Predicting the fate of a microbial population (i.e., growth, gene expression…) remains a challenge, especially when this population is exposed to very dynamic environmental conditions, such as those encountered during continuous cultivation. Indeed, the dynamic nature of continuous cultivation process implies the potential deviation of the microbial population involving genotypic and phenotypic diversification. This work has been focused on the induction of the arabinose operon in Escherichia coli as a model system. As a preliminary step, the GFP level triggered by an arabinose-inducible ParaBAD promoter has been tracked by flow cytometry in chemostat with glucose-arabinose co-feeding. For a large range of glucose-arabinose co-feeding, the simultaneous occurrence of GFP positive and negative subpopulation was observed. In a second set of experiments, continuous cultivation was performed by adding either glucose or arabinose, based on the ability of individual cells for switching from low GFP to high GFP states, according to a technology called segregostat. In segregostat mode of cultivation, on-line flow cytometry analysis was used for adjusting the arabinose/glucose transitions based on the phenotypic switching capabilities of the microbial population. This strategy allowed finding an appropriate arabinose pulsing frequency, leading to a prolonged maintenance of the induction level with limited impact on phenotypic diversity for more than 60 generations. This result suggests that constraining individual cells into a given phenotypic trajectory is maybe not the best strategy for directing cell population. Instead, allowing individual cells switching around a predefined threshold seems to be a robust strategy leading to oscillating, but predictable, cell population behavior.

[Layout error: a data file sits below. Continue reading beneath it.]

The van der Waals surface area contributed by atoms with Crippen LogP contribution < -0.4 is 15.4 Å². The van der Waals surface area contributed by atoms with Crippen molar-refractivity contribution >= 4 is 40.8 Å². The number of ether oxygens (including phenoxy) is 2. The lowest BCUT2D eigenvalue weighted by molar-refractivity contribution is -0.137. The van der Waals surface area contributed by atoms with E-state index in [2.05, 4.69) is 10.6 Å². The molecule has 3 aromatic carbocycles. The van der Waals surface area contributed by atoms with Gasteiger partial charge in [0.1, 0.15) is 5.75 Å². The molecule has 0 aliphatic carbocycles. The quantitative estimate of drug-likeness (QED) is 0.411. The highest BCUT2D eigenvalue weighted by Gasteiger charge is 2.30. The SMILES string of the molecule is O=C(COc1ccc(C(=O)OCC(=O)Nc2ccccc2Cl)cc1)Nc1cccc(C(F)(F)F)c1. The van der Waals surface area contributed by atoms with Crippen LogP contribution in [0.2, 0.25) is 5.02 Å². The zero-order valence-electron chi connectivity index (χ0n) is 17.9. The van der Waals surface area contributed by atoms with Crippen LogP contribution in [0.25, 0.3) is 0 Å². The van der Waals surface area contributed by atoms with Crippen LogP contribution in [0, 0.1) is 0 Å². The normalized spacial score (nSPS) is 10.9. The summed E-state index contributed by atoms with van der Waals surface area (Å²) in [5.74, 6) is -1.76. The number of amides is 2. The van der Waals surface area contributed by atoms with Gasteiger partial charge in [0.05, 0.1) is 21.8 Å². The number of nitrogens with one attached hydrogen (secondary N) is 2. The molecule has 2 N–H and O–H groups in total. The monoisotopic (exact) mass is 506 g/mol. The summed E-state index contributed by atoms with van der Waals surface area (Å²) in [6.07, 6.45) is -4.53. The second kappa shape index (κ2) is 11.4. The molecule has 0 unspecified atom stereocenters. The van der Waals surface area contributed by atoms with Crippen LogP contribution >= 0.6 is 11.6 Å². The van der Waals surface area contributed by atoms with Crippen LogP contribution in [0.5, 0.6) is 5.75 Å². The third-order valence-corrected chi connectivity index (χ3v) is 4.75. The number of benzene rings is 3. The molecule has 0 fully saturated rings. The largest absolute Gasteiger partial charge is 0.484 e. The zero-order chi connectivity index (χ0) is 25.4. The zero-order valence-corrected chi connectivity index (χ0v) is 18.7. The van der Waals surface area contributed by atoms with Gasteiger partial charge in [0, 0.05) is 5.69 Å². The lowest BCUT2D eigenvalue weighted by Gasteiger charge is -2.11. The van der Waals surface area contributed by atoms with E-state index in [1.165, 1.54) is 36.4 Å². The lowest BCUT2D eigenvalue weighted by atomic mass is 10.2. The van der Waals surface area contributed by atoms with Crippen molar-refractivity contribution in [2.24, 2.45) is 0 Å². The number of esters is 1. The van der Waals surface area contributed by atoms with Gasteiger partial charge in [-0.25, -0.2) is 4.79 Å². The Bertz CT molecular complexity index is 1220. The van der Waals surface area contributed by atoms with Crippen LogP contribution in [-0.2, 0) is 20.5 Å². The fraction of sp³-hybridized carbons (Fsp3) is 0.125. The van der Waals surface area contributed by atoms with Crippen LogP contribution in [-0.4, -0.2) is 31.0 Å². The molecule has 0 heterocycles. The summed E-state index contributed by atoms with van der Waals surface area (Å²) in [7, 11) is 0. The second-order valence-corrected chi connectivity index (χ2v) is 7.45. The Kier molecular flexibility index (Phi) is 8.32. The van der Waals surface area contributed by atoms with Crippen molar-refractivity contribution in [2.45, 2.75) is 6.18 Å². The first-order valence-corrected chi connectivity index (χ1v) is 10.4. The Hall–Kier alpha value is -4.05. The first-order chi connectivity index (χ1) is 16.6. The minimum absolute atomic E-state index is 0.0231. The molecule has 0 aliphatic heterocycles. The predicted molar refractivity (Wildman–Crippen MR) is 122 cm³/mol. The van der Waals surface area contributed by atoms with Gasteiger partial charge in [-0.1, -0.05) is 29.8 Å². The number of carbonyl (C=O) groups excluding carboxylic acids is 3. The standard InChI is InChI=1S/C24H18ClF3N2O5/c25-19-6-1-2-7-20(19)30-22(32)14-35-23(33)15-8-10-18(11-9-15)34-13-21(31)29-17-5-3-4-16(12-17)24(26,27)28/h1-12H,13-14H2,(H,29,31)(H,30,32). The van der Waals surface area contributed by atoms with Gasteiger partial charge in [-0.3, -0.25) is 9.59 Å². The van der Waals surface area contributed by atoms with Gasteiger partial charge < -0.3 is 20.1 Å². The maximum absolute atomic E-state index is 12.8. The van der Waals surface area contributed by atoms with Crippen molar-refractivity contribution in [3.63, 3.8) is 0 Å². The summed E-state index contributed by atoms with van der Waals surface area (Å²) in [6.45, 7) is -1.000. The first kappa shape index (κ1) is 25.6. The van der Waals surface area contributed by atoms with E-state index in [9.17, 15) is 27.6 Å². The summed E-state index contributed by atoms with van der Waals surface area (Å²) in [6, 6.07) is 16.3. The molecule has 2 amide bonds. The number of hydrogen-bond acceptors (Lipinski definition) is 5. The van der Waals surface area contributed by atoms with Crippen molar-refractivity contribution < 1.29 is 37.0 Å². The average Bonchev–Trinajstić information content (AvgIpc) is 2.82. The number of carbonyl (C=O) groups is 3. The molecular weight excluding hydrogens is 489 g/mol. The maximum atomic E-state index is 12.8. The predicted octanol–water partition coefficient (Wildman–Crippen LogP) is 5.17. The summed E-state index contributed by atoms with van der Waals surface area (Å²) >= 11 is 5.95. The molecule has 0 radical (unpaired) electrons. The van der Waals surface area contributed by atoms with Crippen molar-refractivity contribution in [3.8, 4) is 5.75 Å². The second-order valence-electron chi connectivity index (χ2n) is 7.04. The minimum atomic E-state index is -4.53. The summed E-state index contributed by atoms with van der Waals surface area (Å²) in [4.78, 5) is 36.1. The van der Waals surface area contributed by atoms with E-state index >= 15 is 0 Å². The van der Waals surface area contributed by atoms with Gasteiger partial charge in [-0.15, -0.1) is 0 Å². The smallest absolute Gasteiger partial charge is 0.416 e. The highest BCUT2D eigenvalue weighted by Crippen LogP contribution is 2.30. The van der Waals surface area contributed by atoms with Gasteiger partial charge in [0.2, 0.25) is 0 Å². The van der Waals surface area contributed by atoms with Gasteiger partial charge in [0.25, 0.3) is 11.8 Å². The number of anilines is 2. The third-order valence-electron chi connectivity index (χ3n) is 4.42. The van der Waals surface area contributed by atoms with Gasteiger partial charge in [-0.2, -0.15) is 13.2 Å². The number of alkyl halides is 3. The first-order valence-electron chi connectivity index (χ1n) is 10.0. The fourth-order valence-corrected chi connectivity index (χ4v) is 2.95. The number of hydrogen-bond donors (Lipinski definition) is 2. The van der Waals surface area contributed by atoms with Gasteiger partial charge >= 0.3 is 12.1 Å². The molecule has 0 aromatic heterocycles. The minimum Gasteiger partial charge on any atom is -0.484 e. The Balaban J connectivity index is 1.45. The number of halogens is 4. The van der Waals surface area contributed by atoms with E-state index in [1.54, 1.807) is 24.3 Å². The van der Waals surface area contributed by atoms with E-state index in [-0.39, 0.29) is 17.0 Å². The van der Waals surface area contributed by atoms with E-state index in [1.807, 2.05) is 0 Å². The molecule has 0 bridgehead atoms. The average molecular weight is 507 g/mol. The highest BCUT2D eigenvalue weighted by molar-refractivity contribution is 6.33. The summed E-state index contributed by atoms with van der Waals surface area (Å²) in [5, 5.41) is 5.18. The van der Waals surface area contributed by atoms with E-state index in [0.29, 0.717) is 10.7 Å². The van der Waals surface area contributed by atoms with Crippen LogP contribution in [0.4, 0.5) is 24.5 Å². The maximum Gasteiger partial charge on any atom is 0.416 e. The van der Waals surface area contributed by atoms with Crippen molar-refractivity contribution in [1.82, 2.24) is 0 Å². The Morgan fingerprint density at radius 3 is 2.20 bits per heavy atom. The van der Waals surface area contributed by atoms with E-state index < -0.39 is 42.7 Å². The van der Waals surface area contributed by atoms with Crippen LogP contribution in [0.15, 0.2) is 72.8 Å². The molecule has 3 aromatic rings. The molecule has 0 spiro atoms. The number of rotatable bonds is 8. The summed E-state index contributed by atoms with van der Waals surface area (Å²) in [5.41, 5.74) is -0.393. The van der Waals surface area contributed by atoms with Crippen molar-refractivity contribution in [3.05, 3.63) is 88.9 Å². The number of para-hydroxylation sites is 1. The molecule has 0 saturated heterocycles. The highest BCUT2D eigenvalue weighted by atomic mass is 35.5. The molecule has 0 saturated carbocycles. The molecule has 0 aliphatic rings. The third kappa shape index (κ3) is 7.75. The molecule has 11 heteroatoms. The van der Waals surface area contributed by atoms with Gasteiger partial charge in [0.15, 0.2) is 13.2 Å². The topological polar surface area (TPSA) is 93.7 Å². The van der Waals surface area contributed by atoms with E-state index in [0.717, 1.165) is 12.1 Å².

The development of generic biopharmaceuticals is increasing the pressures for enhanced bioprocess productivity and yields. Autophagy (“self-eating”) is a cellular process that allows cells to mitigate stresses such as nutrient deprivation. Reputed autophagy inhibitors have also been shown to increase autophagic flux under certain conditions, and enhance recombinant protein productivity in Chinese Hamster Ovary (CHO) cultures. Since peptides are commonly added to bioprocess culture media in hydrolysates, we evaluated the impact on productivity of an autophagy-inducing peptide (AIP), derived from the cellular autophagy protein Beclin 1. This was analyzed in CHO cell batch and fed-batch serum-free cultures producing a human IgG1. Interestingly, the addition of 1 to 4 µM AIP enhanced productivity in a concentration-dependent manner. Cell-specific productivity increased up to 1.8-fold in batch cultures, while in fed-batch cultures a maximum 2-fold increase in volumetric productivity was observed. An initial drop in cell viability also occurred before cultures recovered normal growth. Overall, these findings strongly support the value of investigating the effects of autophagy pathway modulation, and in particular, the use of this AIP medium additive to increase CHO cell biotherapeutic protein production and yields.